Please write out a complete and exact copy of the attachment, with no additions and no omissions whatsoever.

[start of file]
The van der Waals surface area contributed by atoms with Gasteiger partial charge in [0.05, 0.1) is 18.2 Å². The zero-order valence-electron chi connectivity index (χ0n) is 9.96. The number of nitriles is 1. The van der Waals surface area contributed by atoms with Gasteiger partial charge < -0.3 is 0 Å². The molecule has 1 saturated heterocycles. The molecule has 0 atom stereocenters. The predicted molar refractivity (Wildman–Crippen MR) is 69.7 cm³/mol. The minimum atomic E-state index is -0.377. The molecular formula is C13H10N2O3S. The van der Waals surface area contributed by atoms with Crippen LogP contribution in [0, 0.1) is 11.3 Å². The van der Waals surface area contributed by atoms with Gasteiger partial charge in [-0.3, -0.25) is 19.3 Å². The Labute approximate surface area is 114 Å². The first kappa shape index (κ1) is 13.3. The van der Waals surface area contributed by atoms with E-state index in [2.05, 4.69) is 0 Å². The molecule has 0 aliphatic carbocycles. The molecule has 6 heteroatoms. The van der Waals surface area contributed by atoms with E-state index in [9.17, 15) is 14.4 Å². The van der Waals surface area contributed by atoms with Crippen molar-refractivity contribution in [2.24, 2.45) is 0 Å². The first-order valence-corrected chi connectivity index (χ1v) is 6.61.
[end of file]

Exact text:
The van der Waals surface area contributed by atoms with Gasteiger partial charge in [0.05, 0.1) is 18.2 Å². The zero-order valence-electron chi connectivity index (χ0n) is 9.96. The number of nitriles is 1. The van der Waals surface area contributed by atoms with Gasteiger partial charge < -0.3 is 0 Å². The molecule has 1 saturated heterocycles. The molecule has 0 atom stereocenters. The predicted molar refractivity (Wildman–Crippen MR) is 69.7 cm³/mol. The minimum atomic E-state index is -0.377. The molecular formula is C13H10N2O3S. The van der Waals surface area contributed by atoms with Crippen LogP contribution in [0, 0.1) is 11.3 Å². The van der Waals surface area contributed by atoms with Gasteiger partial charge in [-0.3, -0.25) is 19.3 Å². The Labute approximate surface area is 114 Å². The first kappa shape index (κ1) is 13.3. The van der Waals surface area contributed by atoms with E-state index in [2.05, 4.69) is 0 Å². The molecule has 0 aliphatic carbocycles. The molecule has 6 heteroatoms. The van der Waals surface area contributed by atoms with E-state index in [9.17, 15) is 14.4 Å². The van der Waals surface area contributed by atoms with Crippen molar-refractivity contribution in [2.24, 2.45) is 0 Å². The first-order valence-corrected chi connectivity index (χ1v) is 6.61.